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J Mol Biol. 2001 Jun 29;310(1):205-18.

Crystal structure of lactose synthase reveals a large conformational change in its catalytic component, the beta1,4-galactosyltransferase-I.

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  • 1Structural Glycobiology Section, Intramural Research Support Program-SAIC, Laboratory of Experimental and Computational Biology, CCR, NCI, Frederick, MD 21702, USA.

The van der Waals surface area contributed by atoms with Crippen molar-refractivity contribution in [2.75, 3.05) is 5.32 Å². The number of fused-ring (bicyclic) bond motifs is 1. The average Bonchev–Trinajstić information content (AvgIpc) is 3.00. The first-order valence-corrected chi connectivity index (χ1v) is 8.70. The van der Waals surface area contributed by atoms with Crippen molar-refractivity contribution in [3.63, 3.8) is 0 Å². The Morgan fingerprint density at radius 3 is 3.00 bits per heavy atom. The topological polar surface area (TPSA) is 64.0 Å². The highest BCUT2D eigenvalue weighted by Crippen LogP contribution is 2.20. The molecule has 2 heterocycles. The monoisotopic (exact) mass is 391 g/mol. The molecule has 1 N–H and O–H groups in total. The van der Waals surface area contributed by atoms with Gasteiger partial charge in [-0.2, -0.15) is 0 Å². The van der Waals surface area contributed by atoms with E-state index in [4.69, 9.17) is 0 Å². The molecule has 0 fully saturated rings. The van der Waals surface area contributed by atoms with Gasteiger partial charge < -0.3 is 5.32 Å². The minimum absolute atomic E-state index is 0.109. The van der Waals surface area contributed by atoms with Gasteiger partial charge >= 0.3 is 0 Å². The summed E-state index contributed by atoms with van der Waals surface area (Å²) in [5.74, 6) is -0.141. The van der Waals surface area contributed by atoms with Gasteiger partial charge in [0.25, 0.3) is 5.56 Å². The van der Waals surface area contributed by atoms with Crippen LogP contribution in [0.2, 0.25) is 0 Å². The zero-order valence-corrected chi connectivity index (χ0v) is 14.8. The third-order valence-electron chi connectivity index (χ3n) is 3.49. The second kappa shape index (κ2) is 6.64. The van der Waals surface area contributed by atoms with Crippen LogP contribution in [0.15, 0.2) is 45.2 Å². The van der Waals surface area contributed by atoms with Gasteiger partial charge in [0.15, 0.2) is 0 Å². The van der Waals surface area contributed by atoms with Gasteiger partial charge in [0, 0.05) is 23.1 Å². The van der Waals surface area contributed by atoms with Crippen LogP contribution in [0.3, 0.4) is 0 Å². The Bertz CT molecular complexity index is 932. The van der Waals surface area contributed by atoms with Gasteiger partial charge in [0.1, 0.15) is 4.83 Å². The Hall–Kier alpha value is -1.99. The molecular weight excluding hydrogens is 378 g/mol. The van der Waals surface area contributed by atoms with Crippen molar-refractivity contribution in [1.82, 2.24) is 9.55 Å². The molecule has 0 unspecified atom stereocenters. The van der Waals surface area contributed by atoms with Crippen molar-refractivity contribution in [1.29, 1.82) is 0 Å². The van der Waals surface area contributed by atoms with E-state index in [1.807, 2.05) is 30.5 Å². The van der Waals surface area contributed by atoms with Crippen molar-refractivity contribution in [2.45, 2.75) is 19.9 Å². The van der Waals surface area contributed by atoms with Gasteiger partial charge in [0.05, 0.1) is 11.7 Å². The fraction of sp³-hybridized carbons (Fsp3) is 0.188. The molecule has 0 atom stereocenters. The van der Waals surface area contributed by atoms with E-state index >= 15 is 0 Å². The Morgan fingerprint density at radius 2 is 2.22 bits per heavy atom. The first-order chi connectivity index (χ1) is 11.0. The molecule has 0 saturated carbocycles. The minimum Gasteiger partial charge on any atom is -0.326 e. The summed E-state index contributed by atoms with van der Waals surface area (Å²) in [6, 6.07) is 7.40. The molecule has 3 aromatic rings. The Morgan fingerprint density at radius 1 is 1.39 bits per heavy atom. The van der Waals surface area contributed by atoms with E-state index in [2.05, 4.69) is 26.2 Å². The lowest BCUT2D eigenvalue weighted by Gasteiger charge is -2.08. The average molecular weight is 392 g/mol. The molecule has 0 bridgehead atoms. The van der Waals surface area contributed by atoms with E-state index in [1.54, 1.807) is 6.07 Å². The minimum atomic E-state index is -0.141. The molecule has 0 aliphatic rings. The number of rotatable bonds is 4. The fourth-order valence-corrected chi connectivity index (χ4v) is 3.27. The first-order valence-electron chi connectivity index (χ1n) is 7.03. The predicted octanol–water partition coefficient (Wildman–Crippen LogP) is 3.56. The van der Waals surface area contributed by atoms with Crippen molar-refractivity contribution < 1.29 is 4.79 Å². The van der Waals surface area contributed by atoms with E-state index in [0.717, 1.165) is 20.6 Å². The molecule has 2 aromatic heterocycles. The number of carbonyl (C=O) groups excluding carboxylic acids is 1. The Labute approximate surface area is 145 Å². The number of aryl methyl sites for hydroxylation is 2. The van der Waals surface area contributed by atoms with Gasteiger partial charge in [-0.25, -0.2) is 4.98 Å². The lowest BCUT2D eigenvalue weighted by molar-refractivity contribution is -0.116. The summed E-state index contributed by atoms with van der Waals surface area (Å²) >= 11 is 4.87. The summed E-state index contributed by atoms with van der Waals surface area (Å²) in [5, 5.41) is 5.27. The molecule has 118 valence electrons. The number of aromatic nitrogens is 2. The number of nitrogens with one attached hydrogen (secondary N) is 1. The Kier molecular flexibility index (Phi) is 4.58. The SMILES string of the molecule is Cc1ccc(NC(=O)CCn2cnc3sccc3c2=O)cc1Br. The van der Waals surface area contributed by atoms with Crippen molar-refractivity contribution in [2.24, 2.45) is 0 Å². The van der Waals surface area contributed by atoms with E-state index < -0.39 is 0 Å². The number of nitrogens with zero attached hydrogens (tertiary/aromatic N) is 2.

The lactose synthase (LS) enzyme is a 1:1 complex of a catalytic component, beta1,4-galactosyltransferse (beta4Gal-T1) and a regulatory component, alpha-lactalbumin (LA), a mammary gland-specific protein. LA promotes the binding of glucose (Glc) to beta4Gal-T1, thereby altering its sugar acceptor specificity from N-acetylglucosamine (GlcNAc) to glucose, which enables LS to synthesize lactose, the major carbohydrate component of milk. The crystal structures of LS bound with various substrates were solved at 2 A resolution. These structures reveal that upon substrate binding to beta4Gal-T1, a large conformational change occurs in the region comprising residues 345 to 365. This repositions His347 in such a way that it can participate in the coordination of a metal ion, and creates a sugar and LA-binding site. At the sugar-acceptor binding site, a hydrophobic N-acetyl group-binding pocket is found, formed by residues Arg359, Phe360 and Ile363. In the Glc-bound structure, this hydrophobic pocket is absent. For the binding of Glc to LS, a reorientation of the Arg359 side-chain occurs, which blocks the hydrophobic pocket and maximizes the interactions with the Glc molecule. Thus, the role of LA is to hold Glc by hydrogen bonding with the O-1 hydroxyl group in the acceptor-binding site on beta4Gal-T1, while the N-acetyl group-binding pocket in beta4Gal-T1 adjusts to maximize the interactions with the Glc molecule. This study provides details of a structural basis for the partially ordered kinetic mechanism proposed for lactose synthase.

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